Shaz, Ash and I started Plugged in 2011 in Austin, Texas. We originally set out to sell a stripped-down headphone with a popular sound for a fraction of the competition’s price. At that time the Beats-Monster divorce was about to get started and Skullcandy was gearing up to go public. Market data suggested that the $342 million US market in premium headphones (any priced over $100) was primed to explode as the gale-force tailwind of smartphone penetration was really picking up. Basically, more people with iPhones and Androids meant more mobile streaming of music and videos and growing demand for the accessories needed to consume that content on a train or in the library.

For the first year and half we were in the lab creating and re-creating prototypes until we had something that we knew was a great value – our first Crown headphone. With simple, minimal styling and solid sound at the price point, Crown was our first foray into the marketplace – and we had a lot to learn. Consumer electronics is flooded at the bottom. There is an endless supply of no-name, low-quality, commodity-grade garbage floating around in the entry-level segment of audio. But that bucket of products wasn’t really our competition because we knew the customer we wanted – the customer we ourselves are - would never seriously consider buying any of those headphones. We aimed to go toe-to-toe with the Beats and Skullcandys of the world. While the first Crown headphone was solid-footing on which to start building a reputation for quality and value, it was going to take an infusion of capital to really give the market-share leaders a run.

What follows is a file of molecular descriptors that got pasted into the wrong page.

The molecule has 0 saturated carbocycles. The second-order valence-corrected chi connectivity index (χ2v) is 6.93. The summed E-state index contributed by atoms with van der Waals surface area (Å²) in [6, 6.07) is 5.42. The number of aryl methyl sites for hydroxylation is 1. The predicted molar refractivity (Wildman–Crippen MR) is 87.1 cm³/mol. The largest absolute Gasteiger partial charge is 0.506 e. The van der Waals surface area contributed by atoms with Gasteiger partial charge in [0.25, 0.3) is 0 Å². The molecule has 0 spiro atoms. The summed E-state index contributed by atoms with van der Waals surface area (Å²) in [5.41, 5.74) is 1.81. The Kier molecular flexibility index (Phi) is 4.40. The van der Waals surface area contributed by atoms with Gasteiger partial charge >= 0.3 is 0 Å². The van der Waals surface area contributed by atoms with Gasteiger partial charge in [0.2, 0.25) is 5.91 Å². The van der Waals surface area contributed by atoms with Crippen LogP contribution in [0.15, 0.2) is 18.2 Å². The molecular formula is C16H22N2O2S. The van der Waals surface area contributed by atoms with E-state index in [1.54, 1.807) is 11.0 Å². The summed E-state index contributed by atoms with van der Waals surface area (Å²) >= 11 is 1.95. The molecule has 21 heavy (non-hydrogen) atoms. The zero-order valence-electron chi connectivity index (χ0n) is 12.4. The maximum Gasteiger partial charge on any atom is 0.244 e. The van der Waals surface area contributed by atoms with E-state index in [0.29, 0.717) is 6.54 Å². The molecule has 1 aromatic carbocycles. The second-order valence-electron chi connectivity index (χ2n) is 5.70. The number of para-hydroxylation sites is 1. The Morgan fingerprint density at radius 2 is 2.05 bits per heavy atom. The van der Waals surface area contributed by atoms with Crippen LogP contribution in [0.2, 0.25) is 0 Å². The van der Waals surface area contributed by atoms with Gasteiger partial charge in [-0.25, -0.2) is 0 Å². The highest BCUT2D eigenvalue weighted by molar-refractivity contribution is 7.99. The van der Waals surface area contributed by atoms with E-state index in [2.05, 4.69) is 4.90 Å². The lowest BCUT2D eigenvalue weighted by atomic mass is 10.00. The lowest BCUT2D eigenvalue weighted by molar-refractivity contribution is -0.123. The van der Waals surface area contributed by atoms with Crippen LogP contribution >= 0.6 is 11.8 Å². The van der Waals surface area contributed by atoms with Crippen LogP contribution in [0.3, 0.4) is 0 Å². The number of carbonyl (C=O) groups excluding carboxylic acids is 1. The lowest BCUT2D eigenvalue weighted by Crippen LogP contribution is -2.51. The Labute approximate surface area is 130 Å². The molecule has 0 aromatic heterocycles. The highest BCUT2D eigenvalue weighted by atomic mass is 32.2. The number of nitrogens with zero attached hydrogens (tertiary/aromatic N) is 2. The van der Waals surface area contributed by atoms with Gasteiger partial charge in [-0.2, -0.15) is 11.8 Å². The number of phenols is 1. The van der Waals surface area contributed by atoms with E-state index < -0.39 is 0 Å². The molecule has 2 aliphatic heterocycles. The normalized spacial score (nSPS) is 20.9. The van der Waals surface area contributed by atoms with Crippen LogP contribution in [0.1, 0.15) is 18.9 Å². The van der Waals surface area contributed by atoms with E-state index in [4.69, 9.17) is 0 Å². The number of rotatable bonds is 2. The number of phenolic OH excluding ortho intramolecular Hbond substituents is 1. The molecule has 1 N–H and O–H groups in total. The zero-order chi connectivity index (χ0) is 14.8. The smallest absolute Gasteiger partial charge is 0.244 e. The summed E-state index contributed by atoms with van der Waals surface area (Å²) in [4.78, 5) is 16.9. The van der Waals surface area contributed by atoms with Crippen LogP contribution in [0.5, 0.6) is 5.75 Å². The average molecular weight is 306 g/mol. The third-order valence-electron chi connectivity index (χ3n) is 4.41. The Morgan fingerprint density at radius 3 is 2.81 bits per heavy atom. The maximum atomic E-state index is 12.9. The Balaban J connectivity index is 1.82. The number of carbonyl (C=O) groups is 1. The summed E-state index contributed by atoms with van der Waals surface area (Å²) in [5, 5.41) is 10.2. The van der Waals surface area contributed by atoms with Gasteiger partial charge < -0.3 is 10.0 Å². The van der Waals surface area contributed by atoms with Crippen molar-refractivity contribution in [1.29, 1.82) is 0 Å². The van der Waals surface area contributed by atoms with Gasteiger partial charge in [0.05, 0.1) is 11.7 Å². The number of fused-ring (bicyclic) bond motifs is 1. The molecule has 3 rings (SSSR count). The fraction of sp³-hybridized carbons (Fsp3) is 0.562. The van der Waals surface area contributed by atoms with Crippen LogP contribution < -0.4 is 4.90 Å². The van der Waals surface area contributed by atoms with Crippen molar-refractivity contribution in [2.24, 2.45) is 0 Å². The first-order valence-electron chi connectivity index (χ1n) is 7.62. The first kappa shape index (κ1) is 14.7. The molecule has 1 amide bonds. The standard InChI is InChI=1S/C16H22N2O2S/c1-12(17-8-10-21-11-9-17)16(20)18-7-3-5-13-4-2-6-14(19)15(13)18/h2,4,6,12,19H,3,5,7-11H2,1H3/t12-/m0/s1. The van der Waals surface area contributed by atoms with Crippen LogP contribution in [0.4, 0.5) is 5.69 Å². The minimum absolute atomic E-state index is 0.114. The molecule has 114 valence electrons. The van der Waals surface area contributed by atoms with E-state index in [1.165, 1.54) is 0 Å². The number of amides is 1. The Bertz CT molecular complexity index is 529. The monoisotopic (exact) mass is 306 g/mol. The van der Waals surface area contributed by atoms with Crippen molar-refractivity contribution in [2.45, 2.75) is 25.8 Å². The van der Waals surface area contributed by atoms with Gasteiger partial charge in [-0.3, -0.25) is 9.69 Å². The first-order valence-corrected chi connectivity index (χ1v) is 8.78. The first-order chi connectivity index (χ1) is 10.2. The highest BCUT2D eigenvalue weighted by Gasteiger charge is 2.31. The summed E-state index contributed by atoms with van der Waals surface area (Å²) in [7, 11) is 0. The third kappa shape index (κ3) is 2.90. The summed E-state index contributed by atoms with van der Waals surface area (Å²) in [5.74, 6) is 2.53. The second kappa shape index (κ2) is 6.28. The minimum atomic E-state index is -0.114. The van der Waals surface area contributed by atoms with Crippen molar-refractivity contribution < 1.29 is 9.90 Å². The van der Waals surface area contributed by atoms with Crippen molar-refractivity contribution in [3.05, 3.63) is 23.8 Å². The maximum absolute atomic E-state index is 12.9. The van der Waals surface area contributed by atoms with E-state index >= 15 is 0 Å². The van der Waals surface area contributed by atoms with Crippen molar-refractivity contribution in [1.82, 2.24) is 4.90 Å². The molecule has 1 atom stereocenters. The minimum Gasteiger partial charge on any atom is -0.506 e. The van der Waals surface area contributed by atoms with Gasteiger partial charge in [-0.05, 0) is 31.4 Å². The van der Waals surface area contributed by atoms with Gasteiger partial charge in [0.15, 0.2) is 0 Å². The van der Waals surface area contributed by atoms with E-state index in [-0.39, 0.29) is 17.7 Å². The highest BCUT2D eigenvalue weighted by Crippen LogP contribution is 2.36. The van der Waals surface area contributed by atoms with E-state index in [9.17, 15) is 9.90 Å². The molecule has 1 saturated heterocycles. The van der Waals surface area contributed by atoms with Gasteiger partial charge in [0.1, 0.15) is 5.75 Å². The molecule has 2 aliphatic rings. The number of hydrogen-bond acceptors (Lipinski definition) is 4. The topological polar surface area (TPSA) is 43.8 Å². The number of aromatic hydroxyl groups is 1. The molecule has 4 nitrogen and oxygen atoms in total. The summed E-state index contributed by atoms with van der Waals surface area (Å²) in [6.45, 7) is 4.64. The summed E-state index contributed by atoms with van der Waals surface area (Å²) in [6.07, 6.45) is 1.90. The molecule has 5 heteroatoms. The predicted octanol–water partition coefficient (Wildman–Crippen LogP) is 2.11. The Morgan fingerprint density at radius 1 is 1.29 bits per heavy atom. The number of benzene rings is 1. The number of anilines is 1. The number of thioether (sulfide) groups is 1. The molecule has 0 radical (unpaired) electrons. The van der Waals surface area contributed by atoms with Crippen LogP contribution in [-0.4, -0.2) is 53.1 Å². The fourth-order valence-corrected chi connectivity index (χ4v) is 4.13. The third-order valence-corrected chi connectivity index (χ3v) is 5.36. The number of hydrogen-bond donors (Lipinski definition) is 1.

The venture capital game can roughly be split into to two camps: technology and consumer products. The technology camp gets all of the press – this is where the likes of Peter Thiel, Ben Horowitz and Fred Wilson invest in companies like Snapchat, Uber and Instagram. On the other hand, the vastly smaller consumer products venture capital camp if often looking for consumer packaged goods, like Vitamin Water, Chobani Greek Yogurt and Ben & Jerry’s Ice-cream – successful brands in categories with high customer lifetime values because they’ll come back and buy over and over again. Plugged straddles the fence between these worlds, very much a technology company but one that sells physical hardware and a lifestyle brand. The VCs we approached early on had a hard-time shifting gears from their normal thinking to wrap their heads around what Plugged could be. What was always an easy sell, however, was the global market opportunity in this category. This got even easier and proved decisive for our fundraising efforts when Apple bought Beats.

Pitching for funding is always about getting the investor to see your version of the future and believe in your plan to make it so. As convincing as my team and I could be, when the world’s foremost technology company, Apple, shelled out $3.2 Billion for a competitor, it verified our claims of the opportunity in an incredibly strong way. Within a few months of the Beats deal closing, we closed our first seed round of $250,000.